David Lhowe, MD is an Orthopedic Trauma and Hip & Knee Replacement surgeon in the Department of Orthopaedic Surgery, Massachusetts General Hospital, and Assistant Clinical Professor of Orthopedic Surgery at Harvard Medical School.
Sandwiched between its gigantic neighbors, China and India, the tiny nation of Bhutan is making a rapid transition from an isolated kingdom to a modern Asian democracy. Its 600,000 residents are almost exclusively Buddhist, and are dispersed over a landscape that remains largely forested with relatively little arable terrain. The population clusters in valleys, separated by Himalayan mountain barriers which have only recently become connected by two-lane roads. Through most of its history the country has been isolated from even its closest neighbors, and has only opened to Western tourists in the last 20 years. While visiting Bhutan from the United States is now possible it doesn’t come cheaply. The Bhutanese government charges US citizens a substantial daily tax for the duration of their visits.
A longstanding program through Health Volunteers Overseas places volunteer orthopedic surgeons from the US and other countries at the Jigme Dorji Wangchuk National Referral Hospital in Thimphu where they assist in the training of orthopedic technicians and participate in the clinics and operating rooms. Volunteers and their families are provided with basic housing, and the Bhutanese waives the daily tourist fees for all. The volunteer’s schedule allows ample time to explore the country with knowledgeable guides and drivers who negotiate the narrow mountain roads (which are largely devoid of guardrails). Although technical mountain climbing is forbidden, day hikes are readily available and – for the more adventurous – multi-day treks with horses.
With a median life expectancy of 68 years, the population is relatively young. The Bhutanese diet is largely plant-based, with little consumption of sugar or processed food. People walk extensively, which invariably involves a lot of hill climbing. Obesity and diabetes are rarely seen, and smoking is uncommon. Medical care – including basic medications – is provided to all Bhutanese at no charge. Though rudimentary by US standards, the per capita cost is a fraction of that in any developed country.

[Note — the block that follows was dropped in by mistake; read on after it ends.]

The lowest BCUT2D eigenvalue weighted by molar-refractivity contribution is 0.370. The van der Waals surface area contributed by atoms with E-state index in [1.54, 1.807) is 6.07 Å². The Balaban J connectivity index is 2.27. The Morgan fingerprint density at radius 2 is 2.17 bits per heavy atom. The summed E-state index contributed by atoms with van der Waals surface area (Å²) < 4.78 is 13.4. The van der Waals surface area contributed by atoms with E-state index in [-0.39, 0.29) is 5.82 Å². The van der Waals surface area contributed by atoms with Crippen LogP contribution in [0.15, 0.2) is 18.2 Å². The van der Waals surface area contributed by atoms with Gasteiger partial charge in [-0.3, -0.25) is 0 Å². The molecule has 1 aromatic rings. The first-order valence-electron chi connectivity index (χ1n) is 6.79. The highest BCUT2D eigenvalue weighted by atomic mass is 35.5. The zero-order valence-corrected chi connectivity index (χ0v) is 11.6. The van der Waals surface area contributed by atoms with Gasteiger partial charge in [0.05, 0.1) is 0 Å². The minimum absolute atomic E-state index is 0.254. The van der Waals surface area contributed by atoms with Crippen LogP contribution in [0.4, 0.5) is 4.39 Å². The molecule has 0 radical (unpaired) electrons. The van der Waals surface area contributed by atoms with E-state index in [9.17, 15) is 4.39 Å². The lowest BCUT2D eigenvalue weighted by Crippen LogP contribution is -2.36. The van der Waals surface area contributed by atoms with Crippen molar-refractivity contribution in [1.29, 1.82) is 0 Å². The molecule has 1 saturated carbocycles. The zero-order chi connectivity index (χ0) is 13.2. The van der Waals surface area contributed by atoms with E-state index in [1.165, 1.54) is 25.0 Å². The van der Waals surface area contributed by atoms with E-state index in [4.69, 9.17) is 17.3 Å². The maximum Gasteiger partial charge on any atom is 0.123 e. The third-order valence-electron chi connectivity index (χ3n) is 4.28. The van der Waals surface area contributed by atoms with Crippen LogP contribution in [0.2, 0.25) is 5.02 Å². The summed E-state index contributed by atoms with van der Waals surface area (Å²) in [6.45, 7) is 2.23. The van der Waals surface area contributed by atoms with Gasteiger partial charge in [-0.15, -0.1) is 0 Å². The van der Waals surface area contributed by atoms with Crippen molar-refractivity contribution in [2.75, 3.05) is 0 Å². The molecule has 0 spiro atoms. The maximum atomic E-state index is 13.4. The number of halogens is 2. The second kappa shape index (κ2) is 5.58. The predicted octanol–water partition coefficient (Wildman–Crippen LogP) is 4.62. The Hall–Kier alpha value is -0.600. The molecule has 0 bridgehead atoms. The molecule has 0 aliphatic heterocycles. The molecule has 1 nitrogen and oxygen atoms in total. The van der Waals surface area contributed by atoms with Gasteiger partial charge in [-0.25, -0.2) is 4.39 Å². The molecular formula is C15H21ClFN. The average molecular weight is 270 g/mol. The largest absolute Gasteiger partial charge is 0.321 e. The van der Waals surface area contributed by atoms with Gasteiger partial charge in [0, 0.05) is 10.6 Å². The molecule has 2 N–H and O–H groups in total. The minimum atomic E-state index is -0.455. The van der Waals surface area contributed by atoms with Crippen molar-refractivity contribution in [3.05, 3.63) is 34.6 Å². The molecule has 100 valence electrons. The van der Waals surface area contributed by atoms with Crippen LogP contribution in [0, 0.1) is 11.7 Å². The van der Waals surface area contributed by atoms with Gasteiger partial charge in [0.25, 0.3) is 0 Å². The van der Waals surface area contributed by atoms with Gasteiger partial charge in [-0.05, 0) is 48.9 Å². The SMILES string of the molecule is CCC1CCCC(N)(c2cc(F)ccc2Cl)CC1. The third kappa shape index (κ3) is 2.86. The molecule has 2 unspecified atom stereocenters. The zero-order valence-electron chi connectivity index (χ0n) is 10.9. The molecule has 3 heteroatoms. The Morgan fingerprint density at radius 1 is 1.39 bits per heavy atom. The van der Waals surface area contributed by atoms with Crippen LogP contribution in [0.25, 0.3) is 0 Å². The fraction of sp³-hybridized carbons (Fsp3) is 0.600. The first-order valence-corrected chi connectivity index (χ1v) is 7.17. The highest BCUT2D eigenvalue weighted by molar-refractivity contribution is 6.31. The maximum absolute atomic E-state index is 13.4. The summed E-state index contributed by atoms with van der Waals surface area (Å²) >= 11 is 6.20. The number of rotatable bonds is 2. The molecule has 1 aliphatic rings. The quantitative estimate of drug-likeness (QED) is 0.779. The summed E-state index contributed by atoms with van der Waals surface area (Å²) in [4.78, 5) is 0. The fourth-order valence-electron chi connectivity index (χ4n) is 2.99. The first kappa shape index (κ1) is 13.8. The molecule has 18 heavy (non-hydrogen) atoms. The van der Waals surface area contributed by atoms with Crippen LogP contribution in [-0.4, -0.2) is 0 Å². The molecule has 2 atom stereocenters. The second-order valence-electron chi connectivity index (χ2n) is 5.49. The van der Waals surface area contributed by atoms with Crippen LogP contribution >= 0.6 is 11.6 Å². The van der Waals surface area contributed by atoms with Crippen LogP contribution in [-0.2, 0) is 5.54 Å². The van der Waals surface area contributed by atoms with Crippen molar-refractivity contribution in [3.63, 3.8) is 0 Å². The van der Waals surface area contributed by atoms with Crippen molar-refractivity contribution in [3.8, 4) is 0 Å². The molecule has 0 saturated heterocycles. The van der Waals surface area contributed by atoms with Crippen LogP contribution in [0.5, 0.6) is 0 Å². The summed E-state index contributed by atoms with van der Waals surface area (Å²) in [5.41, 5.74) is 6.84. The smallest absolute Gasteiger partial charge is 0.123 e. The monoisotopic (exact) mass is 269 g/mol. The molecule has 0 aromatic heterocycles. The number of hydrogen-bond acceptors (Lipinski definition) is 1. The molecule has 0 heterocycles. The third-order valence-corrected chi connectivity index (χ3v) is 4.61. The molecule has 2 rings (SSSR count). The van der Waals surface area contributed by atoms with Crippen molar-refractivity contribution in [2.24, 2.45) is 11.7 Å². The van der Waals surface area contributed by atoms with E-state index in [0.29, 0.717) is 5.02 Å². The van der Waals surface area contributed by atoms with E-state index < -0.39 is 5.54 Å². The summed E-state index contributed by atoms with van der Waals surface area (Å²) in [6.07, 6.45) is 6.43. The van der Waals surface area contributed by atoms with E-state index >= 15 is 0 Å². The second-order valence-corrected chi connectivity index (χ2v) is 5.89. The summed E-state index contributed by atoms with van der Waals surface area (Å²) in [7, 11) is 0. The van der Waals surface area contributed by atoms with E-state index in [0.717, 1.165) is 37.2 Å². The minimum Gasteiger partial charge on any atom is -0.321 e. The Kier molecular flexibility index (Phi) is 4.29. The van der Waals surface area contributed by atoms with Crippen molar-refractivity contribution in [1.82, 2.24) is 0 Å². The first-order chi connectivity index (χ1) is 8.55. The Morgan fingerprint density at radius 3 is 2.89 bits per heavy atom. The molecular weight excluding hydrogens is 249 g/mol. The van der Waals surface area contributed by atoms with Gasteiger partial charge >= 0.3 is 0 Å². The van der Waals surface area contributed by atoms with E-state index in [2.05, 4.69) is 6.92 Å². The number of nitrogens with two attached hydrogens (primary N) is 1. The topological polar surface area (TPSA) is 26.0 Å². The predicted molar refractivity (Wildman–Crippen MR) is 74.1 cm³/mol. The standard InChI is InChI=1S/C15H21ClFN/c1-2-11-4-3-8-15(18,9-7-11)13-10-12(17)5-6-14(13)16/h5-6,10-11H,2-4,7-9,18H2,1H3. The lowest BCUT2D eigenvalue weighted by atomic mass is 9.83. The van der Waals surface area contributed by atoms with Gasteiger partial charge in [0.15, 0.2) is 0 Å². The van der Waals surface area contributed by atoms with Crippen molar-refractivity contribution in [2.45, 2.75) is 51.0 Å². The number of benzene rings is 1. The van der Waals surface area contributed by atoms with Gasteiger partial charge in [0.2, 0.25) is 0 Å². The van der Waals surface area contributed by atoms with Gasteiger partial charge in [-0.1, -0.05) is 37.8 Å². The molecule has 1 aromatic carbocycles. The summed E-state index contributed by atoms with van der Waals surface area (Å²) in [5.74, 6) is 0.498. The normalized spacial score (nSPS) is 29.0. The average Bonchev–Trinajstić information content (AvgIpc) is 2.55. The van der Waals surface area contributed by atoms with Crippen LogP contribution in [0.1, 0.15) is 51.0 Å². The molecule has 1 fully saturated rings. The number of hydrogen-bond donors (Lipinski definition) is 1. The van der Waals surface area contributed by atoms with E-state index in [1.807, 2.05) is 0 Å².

Orthopedic care for the entire country is provided by five surgeons, four of whom work at the Jigme Dorji Wangchuk National Referral Hospital in the capital city of Thimphu. A single orthopedic surgeon is stationed in Mongar, a small city in the eastern part of the country. There is a network of clinics throughout the country, where nonsurgical orthopedic care is provided by orthopedic technicians who function much as orthopedic physician assistants in the US. These individuals perform reductions, apply casts, and follow patients to healing in outlying areas without direct orthopedic supervision, referring those patients in need of surgery to either Thimphu or Mongar. Treatment is largely devoted to trauma, infections, and pediatric problems. There is no joint replacement program. Patients in need of arthroplasty are referred to hospitals in India at the government’s expense.
Within the hospital items such as gloves, dressings and hand sanitizers are in short supply. Every sponge that is used during surgery is washed and re-sterilized for use in a subsequent procedure. Implants for fracture fixation are limited to SIGN nails and basic plates, which are capably applied by the experienced orthopedic staff. Although image intensifiers are available, they are rarely utilized, and femoral intramedullary nailings are performed as open procedures. Surgeons perform tibial nailings without imaging, using SIGN techniques.
The pattern of orthopedic trauma differs from that seen in an American hospital. There are, for example, very few osteoporotic fractures. In an entire month, I saw no hip fractures and only one distal radius fracture in an elderly woman. Most trauma was the result of road accidents often from vehicles going off the narrow roads and down into ravines – versus those we see in the US that are primarily associated with collisions. Work-related injuries were also prevalent, as road maintenance and building construction are done with extensive manual labor and little safety equipment or regulation. There were some injuries we do not see in New England – i.e. a laborer who lost his finger as the result of a cobra bite and a road worker who sustained a femur fracture when a domesticated working elephant stepped on his thigh.
Serving as an orthopedic volunteer in Bhutan offers the surgeon and his/her family an opportunity to see and participate in a unique culture – more deeply than would be possible as a tourist. The Bhutanese are a friendly, graceful, and welcoming people, and they remain the most memorable part of the experience. I encourage any orthopedic surgeon to consider serving them in this kind of volunteer capacity.